Everyone is caught up in numbers and metrics. Some metrics are dead on and others wecan do without. Two such metrics people tend to get caught up in revolve around thenumber of friends/followers and the number of tweets.

Why are these numbers not as relevant as you may think them to be?


Don't Cross the Streams!


Number of Facebook Friends or Twitter Followers

Having a large following is a nice topic to throw around in a conversation, but does itreally help you? Many celebrities, pseudo-celebrities, industry experts, authors, and manyothers have a pretty strong follower count which helps from a message push or listeningperspective. Now, look at how many people they follow and see if you are valued in theirnetwork.

Probably not.

It is great for them to push out their information and hope you will share with yournetwork as well. Good for them. Not so great for you.

This is in no means a recommendation to follow everyone who follows you. But withall the “social media experts” talking about engagement, do they really engage or justengage when spoken to? Think about the last time someone with a high friend/followercount interacted with you off of one of your messages without you mentioning orreferencing that person.


Number of Tweets

The number of times you tweet should not mean a thing? Why you are probably asking.

Well, as Twitter is an unbelievable tool for conversations, learning, listening, sharing andnetworking, it also is a great tool for connecting with apparently every other social mediatool created.

You may connect Twitter with LinkedIn, Facebook, Foursquare (and other location-basedservices), Tumblr, MySpace, blogs, etc. etc. etc.

The more networks you are connected to, the more potential of redundant message beingposted, of locations being shared, of somewhat meaningless data.

Should I be able to read all of your tweets on LinkedIn or Facebook? You could argue oneither side of this and make effective cases. What I am saying is that it is some of thesemessages are redundant, auto generated and used to somewhat spam all of your socialnetworking channels.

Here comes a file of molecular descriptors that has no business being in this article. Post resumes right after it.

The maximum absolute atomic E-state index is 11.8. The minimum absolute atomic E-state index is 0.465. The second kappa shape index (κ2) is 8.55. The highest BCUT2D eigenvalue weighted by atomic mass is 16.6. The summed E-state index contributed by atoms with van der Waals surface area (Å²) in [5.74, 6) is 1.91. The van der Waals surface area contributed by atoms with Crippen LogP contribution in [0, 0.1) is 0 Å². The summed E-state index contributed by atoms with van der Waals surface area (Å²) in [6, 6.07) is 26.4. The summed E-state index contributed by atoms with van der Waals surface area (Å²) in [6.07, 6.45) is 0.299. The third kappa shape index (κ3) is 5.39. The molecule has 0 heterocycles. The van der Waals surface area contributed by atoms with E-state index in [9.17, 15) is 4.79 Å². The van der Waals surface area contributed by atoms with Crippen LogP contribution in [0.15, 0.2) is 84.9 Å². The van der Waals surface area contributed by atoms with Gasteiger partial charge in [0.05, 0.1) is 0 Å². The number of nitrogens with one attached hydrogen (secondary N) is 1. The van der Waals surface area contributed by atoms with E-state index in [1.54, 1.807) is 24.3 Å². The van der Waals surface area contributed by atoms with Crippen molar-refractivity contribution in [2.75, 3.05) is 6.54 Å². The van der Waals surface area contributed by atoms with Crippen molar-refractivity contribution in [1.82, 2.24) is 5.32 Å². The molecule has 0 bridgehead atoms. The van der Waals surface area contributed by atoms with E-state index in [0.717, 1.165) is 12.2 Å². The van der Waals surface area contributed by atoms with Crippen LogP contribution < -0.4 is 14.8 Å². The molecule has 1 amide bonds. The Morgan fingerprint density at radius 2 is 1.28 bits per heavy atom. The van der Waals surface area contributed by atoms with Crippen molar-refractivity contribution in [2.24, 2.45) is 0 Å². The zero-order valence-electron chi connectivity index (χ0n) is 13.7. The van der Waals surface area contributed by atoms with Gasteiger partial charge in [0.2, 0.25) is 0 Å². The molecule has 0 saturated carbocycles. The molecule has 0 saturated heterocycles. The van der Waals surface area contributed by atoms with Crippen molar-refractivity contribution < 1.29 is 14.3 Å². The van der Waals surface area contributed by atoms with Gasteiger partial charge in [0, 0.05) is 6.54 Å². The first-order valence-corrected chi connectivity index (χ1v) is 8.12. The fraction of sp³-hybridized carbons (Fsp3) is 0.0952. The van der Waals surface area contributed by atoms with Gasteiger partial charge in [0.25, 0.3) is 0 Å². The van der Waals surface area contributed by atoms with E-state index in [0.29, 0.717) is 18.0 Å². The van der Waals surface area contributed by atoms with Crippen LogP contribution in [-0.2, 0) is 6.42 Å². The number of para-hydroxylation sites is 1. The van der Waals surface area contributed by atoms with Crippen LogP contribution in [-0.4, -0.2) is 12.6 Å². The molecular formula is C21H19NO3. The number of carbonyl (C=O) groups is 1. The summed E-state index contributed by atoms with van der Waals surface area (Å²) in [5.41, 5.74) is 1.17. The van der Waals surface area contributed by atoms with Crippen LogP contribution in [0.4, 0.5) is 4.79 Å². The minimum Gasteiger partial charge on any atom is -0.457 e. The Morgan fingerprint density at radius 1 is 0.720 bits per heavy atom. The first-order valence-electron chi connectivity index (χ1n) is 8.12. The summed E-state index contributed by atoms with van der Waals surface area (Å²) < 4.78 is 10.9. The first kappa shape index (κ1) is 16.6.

When I view my Twitter stream, I don’t care to see all of the Foursquare check-in’s. Iknow I am not alone here but I also realize plenty of others share the opposite feeling.

But in strictly looking at Foursquare and Twitter, it is conceivable that half of your tweetsare Foursquare check-ins. That alone artificially inflates your tweets to show how active aTwitter user you are.

Other people/accounts use messageing services that auto tweet for them and possiblyrepost the same message multiple times per day (full disclosure: yes, I sometimes do thisfor my blog posts… but not every day and for everything I read).


In closing, numbers really don’t mean everything if value isn’t there. Isnt’ that why ROIis always an interesting discussion point!

The 2011 Retention eBook

What??? Ben Eubanks let me contribute to yet another eBook?

Another amazing list of contributors (how I made the cut is beyond me). In all seriousness, Ben has great vision and passion for so many topics that this is just another incredible resource he as published. Hope you find this to be a useful tool to spark your thoughts and discussions within your own organization.

Below is an overview Ben prepared to provide an overview of this project:

As the economy turns around, up to 84% of employees across the US have said they are looking at the possibility of changing jobs.

That’s a lot of people.

We all know the numbers on employee turnover and the impact it has on the bottom line. So what’s our alternative? Retention. Keep the good people around (not by force, hopefully) and keep them on our team.

That’s where the free eBook titled “Where do you think you’re going? A guide to employee retention” comes in. It’s full of strategies and ideas for how to retain your best employees in turbulent economic times.

Special thanks to Shauna Moerke for helping me to promote the guide through the HR Carnival channel. I also want to thank the contributors for offering up some great, useful content: Tim Sackett, Heather Vogel, Benjamin McCall, Chris Ferdinandi, Paul Hebert, Laura Schroeder, Dave Ryan, Keith McIlvaine, Robin Schooling, and Stuart at 1.00 FTE. You can find links to each of these contributors’ websites within the guide.

As you would expect, a great introduction from Ben. Now, please click HERE to download the free eBook.

Interview With #DriveThruHR

On March 28th, I had an unbelievable opportunity to be interviewed by William Tincup and Bryan Wempen on their BlogTalkRadio show: DrivetTruHR.

This was my first opportunity to speak with William and Bryan and I am sorry I haven’t spoken with them earlier! I have interacted with them on Twitter but have not met them anywhere. After speaking with them, these are two engaging and interesting individuals (plus William and I have a passion for Manchester United which is always a solid bonding point).

It was great getting calls from Animal, who is always looking to stir the preverbial “pot”, and a call from Tammy, from the 616 in Michigan. It was just knowing that someone is listening out there, regardless of the fact that I know William and Bryan have an impressive listener base.